Earlier this week, chipmaker TSMC-Taiwan Semiconductor Manufacturing Company, which produces processors for Apple, Qualcomm and AMD, among many other industry giants, announced a serious increase in spending on both facilities and research.
The total investment totals about $100 billion, estimated at $30 billion plus each year for the next three years. This represents an increase of approximately 43% from capital expenditures of $17.2 billion in 2020 and $3.72 billion in research and development.
The capital investment will go in part to several new facilities:
- A 5nm-compatible fab in Arizona slated to come online in 2024
- A 3nm capable fab in Tainan, Taiwan, scheduled to come online in Q2 2022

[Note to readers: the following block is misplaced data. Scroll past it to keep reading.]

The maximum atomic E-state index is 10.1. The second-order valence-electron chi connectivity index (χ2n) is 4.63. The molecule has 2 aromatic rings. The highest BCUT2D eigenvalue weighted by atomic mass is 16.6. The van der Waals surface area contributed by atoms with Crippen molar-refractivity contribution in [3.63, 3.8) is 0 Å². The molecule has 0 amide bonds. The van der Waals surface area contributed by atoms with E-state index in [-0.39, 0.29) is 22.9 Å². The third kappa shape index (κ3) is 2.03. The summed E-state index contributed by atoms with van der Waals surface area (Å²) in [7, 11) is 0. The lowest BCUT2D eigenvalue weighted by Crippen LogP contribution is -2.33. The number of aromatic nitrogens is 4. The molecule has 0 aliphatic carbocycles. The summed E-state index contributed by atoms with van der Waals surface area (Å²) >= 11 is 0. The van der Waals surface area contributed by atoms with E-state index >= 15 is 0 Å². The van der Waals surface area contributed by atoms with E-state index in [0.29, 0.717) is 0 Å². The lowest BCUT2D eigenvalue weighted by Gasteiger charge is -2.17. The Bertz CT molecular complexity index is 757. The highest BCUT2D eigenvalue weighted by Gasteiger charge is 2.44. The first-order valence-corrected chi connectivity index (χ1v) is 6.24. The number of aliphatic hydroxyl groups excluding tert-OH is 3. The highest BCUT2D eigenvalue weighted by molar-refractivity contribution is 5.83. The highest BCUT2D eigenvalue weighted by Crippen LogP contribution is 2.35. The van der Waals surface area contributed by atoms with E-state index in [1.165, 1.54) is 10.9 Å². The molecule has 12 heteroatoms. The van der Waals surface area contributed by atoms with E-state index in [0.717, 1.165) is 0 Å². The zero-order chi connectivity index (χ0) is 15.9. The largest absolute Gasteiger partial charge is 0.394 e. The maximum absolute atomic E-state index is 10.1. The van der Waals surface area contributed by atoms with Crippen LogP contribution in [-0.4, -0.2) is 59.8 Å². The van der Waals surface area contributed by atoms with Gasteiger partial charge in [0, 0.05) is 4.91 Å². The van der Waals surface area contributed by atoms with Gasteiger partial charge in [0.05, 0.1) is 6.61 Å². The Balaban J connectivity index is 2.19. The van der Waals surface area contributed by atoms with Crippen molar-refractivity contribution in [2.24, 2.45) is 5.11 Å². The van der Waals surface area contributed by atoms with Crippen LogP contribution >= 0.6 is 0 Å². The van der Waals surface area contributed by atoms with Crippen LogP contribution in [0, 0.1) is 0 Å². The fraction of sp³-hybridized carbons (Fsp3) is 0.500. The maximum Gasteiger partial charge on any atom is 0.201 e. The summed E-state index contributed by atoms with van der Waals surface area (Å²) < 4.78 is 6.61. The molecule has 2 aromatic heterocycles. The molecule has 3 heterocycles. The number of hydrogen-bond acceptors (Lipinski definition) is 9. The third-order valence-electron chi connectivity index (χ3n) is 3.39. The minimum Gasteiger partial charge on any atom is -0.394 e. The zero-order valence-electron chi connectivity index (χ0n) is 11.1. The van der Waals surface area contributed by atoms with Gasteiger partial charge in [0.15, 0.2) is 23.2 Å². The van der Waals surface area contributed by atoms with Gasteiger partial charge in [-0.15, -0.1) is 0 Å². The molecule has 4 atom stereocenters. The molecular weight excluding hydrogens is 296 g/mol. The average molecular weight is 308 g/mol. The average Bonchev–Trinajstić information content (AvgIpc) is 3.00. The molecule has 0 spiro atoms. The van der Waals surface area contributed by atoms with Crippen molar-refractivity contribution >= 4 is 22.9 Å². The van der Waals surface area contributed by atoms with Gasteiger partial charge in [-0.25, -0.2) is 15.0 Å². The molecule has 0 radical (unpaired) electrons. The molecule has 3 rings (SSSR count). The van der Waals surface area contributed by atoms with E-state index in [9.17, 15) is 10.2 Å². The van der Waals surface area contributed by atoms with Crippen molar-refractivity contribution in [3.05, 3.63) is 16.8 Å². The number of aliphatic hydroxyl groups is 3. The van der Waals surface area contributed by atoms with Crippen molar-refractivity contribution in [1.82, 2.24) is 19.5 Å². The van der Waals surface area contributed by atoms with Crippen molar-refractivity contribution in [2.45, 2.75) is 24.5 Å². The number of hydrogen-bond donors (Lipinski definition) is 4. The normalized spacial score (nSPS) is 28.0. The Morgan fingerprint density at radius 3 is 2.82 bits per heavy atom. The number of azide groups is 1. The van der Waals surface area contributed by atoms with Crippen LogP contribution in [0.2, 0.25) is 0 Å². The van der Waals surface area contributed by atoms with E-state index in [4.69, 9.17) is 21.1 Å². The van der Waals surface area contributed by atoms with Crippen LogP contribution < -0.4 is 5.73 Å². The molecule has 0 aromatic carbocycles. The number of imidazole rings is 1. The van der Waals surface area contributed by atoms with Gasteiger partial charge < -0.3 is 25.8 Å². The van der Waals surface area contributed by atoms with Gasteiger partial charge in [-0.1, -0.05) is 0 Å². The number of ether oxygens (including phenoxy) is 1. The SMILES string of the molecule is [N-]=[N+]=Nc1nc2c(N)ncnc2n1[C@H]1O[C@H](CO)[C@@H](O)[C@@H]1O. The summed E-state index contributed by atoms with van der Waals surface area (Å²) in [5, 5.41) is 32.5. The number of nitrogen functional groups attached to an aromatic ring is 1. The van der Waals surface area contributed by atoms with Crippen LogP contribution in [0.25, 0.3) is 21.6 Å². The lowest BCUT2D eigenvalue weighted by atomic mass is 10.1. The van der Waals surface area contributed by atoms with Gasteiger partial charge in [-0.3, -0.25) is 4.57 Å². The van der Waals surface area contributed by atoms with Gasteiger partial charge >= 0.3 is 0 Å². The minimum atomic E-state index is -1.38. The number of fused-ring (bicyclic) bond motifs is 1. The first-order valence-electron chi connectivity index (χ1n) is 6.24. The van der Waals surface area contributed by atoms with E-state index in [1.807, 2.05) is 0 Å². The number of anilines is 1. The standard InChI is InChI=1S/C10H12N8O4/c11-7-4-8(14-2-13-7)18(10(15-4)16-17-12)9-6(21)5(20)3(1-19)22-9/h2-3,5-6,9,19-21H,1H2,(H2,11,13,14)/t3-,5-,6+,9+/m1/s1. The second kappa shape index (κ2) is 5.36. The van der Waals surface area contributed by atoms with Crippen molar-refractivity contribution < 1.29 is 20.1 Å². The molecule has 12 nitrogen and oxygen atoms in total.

- A 2nm compatible “GigaFab” in Hsinchu, Taiwan, and possibly another one in Baoshan
- Two New Advanced Packaging Facilities in Taiwan
The expansion is critical as TSMC has not been able to meet the rising demand for chips despite the current factories being 100% utilised. It is also critical to the global economy – while TSMC is still unable to fully meet demand, rival foundries GlobalFoundries and UMC have halted development of their own advanced manufacturing processes, effectively pushing them out of that market.
Although UMC has halted research into leading processes, it is still in growth mode – yesterday it announced expansion and increased investment in its foundries in Tainan, primarily aimed at increasing its capacity to produce less expensive 28nm chips. While performance-critical applications such as smartphones and PCs have moved away from the 28nm process, it remains important in less demanding embedded devices such as smart TVs and set-top boxes.